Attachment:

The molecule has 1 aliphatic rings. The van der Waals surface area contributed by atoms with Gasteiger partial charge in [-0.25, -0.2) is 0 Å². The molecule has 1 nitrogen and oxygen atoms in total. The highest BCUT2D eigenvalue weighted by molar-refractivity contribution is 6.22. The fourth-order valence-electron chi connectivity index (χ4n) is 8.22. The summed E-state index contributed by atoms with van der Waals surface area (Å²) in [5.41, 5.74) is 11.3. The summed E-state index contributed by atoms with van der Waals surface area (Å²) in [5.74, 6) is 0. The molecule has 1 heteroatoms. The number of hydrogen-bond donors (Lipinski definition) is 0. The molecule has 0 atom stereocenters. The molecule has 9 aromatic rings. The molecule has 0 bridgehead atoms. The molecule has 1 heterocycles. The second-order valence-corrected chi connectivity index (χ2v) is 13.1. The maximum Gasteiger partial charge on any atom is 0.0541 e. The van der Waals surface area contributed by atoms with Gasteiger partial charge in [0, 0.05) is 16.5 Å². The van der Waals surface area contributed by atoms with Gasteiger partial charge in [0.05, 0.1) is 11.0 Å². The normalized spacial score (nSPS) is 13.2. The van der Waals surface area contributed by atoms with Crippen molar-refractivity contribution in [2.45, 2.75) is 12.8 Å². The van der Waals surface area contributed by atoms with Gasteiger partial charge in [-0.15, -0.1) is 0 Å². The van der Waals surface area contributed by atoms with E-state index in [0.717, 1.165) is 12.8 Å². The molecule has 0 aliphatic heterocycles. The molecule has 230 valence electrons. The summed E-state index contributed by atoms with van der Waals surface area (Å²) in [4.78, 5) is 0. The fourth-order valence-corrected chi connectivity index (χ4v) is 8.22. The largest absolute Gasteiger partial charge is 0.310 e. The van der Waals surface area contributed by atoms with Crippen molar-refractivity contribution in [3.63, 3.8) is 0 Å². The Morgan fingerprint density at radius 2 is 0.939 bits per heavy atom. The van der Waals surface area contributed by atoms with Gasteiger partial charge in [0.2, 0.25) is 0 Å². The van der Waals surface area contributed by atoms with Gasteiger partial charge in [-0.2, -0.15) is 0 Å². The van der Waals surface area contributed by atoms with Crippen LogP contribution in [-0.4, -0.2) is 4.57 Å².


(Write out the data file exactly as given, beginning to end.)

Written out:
The molecule has 1 aliphatic rings. The van der Waals surface area contributed by atoms with Gasteiger partial charge in [-0.25, -0.2) is 0 Å². The molecule has 1 nitrogen and oxygen atoms in total. The highest BCUT2D eigenvalue weighted by molar-refractivity contribution is 6.22. The fourth-order valence-electron chi connectivity index (χ4n) is 8.22. The summed E-state index contributed by atoms with van der Waals surface area (Å²) in [5.41, 5.74) is 11.3. The summed E-state index contributed by atoms with van der Waals surface area (Å²) in [5.74, 6) is 0. The molecule has 1 heteroatoms. The number of hydrogen-bond donors (Lipinski definition) is 0. The molecule has 0 atom stereocenters. The molecule has 9 aromatic rings. The molecule has 0 bridgehead atoms. The molecule has 1 heterocycles. The second-order valence-corrected chi connectivity index (χ2v) is 13.1. The maximum Gasteiger partial charge on any atom is 0.0541 e. The van der Waals surface area contributed by atoms with Gasteiger partial charge in [0, 0.05) is 16.5 Å². The van der Waals surface area contributed by atoms with Gasteiger partial charge in [0.05, 0.1) is 11.0 Å². The normalized spacial score (nSPS) is 13.2. The van der Waals surface area contributed by atoms with Crippen molar-refractivity contribution in [2.45, 2.75) is 12.8 Å². The van der Waals surface area contributed by atoms with Gasteiger partial charge in [-0.15, -0.1) is 0 Å². The van der Waals surface area contributed by atoms with E-state index in [0.717, 1.165) is 12.8 Å². The molecule has 0 aliphatic heterocycles. The molecule has 230 valence electrons. The summed E-state index contributed by atoms with van der Waals surface area (Å²) in [4.78, 5) is 0. The fourth-order valence-corrected chi connectivity index (χ4v) is 8.22. The largest absolute Gasteiger partial charge is 0.310 e. The van der Waals surface area contributed by atoms with Crippen molar-refractivity contribution in [3.63, 3.8) is 0 Å². The Morgan fingerprint density at radius 2 is 0.939 bits per heavy atom. The van der Waals surface area contributed by atoms with Gasteiger partial charge in [0.2, 0.25) is 0 Å². The van der Waals surface area contributed by atoms with Gasteiger partial charge in [-0.2, -0.15) is 0 Å². The van der Waals surface area contributed by atoms with Crippen LogP contribution in [-0.4, -0.2) is 4.57 Å².